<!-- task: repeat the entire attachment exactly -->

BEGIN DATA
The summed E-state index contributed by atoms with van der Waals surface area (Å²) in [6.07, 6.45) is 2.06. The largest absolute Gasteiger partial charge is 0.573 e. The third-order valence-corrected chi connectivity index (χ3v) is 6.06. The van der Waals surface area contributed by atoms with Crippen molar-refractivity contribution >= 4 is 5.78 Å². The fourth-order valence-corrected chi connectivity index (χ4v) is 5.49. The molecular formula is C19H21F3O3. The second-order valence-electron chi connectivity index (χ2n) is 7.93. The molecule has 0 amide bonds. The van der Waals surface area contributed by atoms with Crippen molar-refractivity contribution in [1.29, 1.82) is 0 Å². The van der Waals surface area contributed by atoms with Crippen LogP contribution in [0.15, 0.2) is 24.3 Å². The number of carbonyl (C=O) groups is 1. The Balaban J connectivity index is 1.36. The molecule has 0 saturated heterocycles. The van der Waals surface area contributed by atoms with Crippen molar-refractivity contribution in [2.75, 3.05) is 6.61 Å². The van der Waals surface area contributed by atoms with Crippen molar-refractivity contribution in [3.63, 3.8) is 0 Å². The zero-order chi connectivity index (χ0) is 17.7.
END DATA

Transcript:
The summed E-state index contributed by atoms with van der Waals surface area (Å²) in [6.07, 6.45) is 2.06. The largest absolute Gasteiger partial charge is 0.573 e. The third-order valence-corrected chi connectivity index (χ3v) is 6.06. The van der Waals surface area contributed by atoms with Crippen molar-refractivity contribution >= 4 is 5.78 Å². The fourth-order valence-corrected chi connectivity index (χ4v) is 5.49. The molecular formula is C19H21F3O3. The second-order valence-electron chi connectivity index (χ2n) is 7.93. The molecule has 0 amide bonds. The van der Waals surface area contributed by atoms with Crippen molar-refractivity contribution in [1.29, 1.82) is 0 Å². The van der Waals surface area contributed by atoms with Crippen LogP contribution in [0.15, 0.2) is 24.3 Å². The number of carbonyl (C=O) groups is 1. The Balaban J connectivity index is 1.36. The molecule has 0 saturated heterocycles. The van der Waals surface area contributed by atoms with Crippen molar-refractivity contribution in [2.75, 3.05) is 6.61 Å². The van der Waals surface area contributed by atoms with Crippen molar-refractivity contribution in [3.63, 3.8) is 0 Å². The zero-order chi connectivity index (χ0) is 17.7.